Andrew Luck was simply outstanding against the Bengals on Sunday. This might have been the best game he’s played as an NFL quarterback. He only threw one touchdown, but he did everything from the subtle to the phenomenal that a quarterback needs to do to be successful in this league. He hit on several big plays, and in between those, he kept the chains moving with short passes that sustained the offense.
Let’s start with the downfield accuracy. Luck delivered several perfectly placed downfield passes against the Bengals. One was a back-shoulder throw to T.Y. Hilton that should have been a touchdown. The next was a corner route after Luck had shuffled in the pocket to buy time. Hilton dropped both. This didn’t stop the Colts offense though as Luck connected on several other accurate downfield throws. The final score could have been a lot worse for the Bengals defense.
Luck’s footwork and movement were tremendous. When the Bengals played man-free on a 3rd-and-3 in the first quarter, Luck scrambled for 18 yards after Cincy defenders turned their backs to him. On a 3rd-and-7 before their first touchdown, Luck again displayed great footwork. He calmly looked right, saw his receivers weren’t open, then calmly looked over the middle, his feet moving with his eyes, and found tight end Dwayne Allen for 8 yards and a first down. The next play was a touchdown. This was subtle, professional quarterbacking at its finest.
On his 36-yard touchdown pass to Donte Moncrief, Luck was more phenomenal then subtle. He bought time with his legs, avoided pressure, and used his strong body to fight through contact and deliver a perfect ball downfield as a defender clung to his ankles.
But the one pass that perfectly showcased all of Luck’s attributes came on a 3rd-and-3 in the 3rd quarter. Here, the Bengals brought a blitz and played man free behind it as you can see below.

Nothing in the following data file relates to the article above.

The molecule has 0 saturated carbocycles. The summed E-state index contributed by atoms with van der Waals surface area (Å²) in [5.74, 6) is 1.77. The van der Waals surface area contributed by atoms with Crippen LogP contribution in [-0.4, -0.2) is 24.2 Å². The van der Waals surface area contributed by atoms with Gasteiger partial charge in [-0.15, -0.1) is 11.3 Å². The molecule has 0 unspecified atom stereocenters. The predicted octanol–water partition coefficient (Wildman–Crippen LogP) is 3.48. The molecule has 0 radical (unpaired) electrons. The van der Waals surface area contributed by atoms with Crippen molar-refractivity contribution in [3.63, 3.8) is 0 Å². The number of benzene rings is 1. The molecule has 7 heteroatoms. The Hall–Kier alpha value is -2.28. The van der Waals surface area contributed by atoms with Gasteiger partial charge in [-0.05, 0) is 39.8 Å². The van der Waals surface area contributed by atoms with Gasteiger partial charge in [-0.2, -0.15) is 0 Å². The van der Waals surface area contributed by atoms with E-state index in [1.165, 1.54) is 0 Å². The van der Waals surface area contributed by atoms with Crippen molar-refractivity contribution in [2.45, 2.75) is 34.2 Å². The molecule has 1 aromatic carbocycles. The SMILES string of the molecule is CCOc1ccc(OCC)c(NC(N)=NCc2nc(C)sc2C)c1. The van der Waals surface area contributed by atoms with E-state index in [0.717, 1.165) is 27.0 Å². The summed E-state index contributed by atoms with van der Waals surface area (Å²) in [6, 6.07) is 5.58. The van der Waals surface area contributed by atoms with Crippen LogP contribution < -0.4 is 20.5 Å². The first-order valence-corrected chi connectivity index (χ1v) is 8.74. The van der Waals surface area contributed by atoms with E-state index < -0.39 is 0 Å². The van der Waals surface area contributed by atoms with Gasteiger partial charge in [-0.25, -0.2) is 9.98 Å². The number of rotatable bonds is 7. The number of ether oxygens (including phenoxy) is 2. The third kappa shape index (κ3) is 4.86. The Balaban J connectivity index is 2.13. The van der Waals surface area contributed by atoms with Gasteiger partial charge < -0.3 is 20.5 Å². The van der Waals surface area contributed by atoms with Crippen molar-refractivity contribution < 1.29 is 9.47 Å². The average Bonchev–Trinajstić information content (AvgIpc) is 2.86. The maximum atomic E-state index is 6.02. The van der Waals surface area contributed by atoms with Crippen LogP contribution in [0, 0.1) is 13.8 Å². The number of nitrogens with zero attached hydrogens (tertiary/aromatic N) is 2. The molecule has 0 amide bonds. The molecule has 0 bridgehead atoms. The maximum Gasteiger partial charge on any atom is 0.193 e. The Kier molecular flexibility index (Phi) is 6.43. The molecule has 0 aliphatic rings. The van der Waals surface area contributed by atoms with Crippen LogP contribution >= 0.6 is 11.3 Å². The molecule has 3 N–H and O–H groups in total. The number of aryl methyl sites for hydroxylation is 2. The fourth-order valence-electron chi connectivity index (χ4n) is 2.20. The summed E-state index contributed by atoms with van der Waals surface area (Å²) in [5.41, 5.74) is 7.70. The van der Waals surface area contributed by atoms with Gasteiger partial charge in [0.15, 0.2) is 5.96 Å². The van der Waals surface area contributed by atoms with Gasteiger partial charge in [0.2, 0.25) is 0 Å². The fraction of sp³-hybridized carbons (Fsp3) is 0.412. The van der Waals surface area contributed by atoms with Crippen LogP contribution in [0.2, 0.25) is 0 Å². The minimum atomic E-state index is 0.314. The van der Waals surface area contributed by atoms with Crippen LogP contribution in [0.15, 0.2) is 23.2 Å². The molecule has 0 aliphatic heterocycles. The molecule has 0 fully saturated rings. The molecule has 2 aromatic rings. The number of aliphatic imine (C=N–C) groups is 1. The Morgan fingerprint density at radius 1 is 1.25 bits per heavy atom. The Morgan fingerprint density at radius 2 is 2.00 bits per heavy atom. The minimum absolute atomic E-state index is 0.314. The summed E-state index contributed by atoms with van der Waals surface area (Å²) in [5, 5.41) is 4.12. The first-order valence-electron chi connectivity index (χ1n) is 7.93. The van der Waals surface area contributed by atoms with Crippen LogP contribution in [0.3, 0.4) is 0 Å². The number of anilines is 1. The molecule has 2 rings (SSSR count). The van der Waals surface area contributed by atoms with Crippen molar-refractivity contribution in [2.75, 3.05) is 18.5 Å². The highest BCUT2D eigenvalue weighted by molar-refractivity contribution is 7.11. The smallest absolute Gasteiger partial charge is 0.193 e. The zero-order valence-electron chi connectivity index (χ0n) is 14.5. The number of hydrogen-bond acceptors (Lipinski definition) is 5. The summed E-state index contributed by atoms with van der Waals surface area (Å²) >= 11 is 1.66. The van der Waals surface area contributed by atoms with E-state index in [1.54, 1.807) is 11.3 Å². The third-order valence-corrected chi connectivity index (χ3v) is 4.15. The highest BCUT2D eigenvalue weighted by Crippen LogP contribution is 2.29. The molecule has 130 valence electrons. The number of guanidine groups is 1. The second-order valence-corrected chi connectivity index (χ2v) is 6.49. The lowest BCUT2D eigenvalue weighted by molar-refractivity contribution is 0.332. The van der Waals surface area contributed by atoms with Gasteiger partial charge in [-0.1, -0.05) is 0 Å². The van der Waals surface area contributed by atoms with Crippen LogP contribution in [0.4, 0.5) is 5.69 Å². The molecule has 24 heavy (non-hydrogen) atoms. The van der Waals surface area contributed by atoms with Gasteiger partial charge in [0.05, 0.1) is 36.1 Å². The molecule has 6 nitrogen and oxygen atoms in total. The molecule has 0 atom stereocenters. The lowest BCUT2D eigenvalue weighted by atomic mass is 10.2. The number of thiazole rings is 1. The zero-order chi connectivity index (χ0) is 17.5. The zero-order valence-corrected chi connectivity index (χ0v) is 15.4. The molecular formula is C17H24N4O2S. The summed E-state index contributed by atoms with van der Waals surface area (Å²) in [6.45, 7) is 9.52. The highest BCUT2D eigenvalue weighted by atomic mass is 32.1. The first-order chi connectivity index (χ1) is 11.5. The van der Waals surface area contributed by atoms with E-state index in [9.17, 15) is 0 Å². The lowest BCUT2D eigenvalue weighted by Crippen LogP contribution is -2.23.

Luck recognized the blitz and the coverage. Because of the blitz and because his inside receiver was running a deep over route through the middle of the field, no defenders could undercut T.Y. Hilton’s route on the outside.
Luck knew this. He also knew he couldn’t hold the ball for long and stay in the same place because of pressure coming fast from his right.
Luck felt the pressure and subtly moved off the hash mark to his left to buy a fraction of a second more time.
You can see here that Luck would not have been able to deliver the ball if he had stayed on the hash mark, now occupied by the rushing defensive end. Luck also knew that he had to get rid of the ball earlier than he wanted to because of the blitzing defender in his face.
Luck had to throw with anticipation. As we go back to the sideline angle, you can see that when Luck is already in his motion, T.Y. Hilton has not yet turned around.
So Luck put a little touch on the ball. He did this knowing that no defenders could undercut the throw because he understood the coverage. He also did this to give his receiver time to react to the ball in the air once he turned around. The result was a 14-yard gain and a first down.
This play incorporated just about every skill needed to be a successful quarterback – anticipation, touch, accuracy, coverage recognition and subtle pocket movement.
Andrew Luck gave a near-perfect performance last Sunday to advance his team to the Divisional round. He’ll need to have a similar type of game for the Colts to escape Denver with a win.